Modeling Community Structure and Abundance Using Observer Data for the U.S. Gulf of Mexico Deepwater Reef Fishery
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Fishery observer data collected in the Gulf of Mexico deepwater reef fish fishery from July 2006 through December 2013 were examined for community structure using hierarchical cluster analyses to quantify species relationships and reveal stratifications in the fishery. The correlation measure of dissimilarity with average agglomerative linkage was the most efficient method using randomly fake species as a comparison tool between dissimilarity and linkage choices. This approach in combination with a multiscale bootstrapping revealed distinct stratifications and probabilities indicating the strength of species relationships in the fishery. For deepwater species managed under the individual fishing quota (IFQ) system, cluster analyses findings detected patterns in species co-occurrence on fishing sets that may be of interest to managers. Additionally, delta-lognormal boosted regression tree and zero-inflated negative binomial predictive models were compared for standardizing spatial abundance for the fishery. Deltalognormal boosted regression tree models were superior in representing fine-scale variations, however, zero-inflated negative binomial models were more representative in abundance observed on a larger spatial scale. An examination of the deepwater IFQmanaged species also found evidence for size selection of discards and differences in retention rates for some species managed under the same allocation category.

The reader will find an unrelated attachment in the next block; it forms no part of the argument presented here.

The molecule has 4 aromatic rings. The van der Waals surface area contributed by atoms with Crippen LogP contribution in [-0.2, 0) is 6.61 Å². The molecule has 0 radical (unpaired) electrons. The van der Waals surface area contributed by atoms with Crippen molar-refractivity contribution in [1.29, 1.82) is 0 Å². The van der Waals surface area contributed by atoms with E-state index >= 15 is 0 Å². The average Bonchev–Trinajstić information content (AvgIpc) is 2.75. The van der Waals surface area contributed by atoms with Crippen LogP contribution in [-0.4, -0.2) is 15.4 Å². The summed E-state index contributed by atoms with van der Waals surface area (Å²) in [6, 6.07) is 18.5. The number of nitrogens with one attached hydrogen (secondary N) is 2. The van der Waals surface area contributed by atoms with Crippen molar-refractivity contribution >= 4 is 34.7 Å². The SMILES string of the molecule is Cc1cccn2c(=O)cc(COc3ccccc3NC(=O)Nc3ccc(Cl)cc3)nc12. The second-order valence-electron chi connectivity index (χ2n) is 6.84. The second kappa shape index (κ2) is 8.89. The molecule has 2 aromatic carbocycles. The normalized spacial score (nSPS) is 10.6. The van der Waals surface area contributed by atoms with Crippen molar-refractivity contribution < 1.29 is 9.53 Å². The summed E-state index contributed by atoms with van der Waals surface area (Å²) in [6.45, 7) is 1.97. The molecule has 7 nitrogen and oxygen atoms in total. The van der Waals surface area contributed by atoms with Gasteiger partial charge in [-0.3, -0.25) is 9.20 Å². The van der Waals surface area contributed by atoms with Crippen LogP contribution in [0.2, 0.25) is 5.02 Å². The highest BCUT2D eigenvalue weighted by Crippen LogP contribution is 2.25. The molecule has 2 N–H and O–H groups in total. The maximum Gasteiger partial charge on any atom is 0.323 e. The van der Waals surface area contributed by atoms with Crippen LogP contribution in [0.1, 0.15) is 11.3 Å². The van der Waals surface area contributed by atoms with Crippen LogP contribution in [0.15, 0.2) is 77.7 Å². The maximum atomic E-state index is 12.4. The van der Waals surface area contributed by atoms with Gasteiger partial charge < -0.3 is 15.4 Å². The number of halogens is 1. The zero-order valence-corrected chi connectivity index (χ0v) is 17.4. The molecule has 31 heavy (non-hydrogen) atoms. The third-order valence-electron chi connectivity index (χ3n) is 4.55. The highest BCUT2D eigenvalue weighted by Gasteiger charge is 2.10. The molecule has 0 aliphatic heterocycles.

Pulver, Jeffrey Robert (2015). Modeling Community Structure and Abundance Using Observer Data for the U.S. Gulf of Mexico Deepwater Reef Fishery. Master's thesis, Texas A & M University. Available electronically from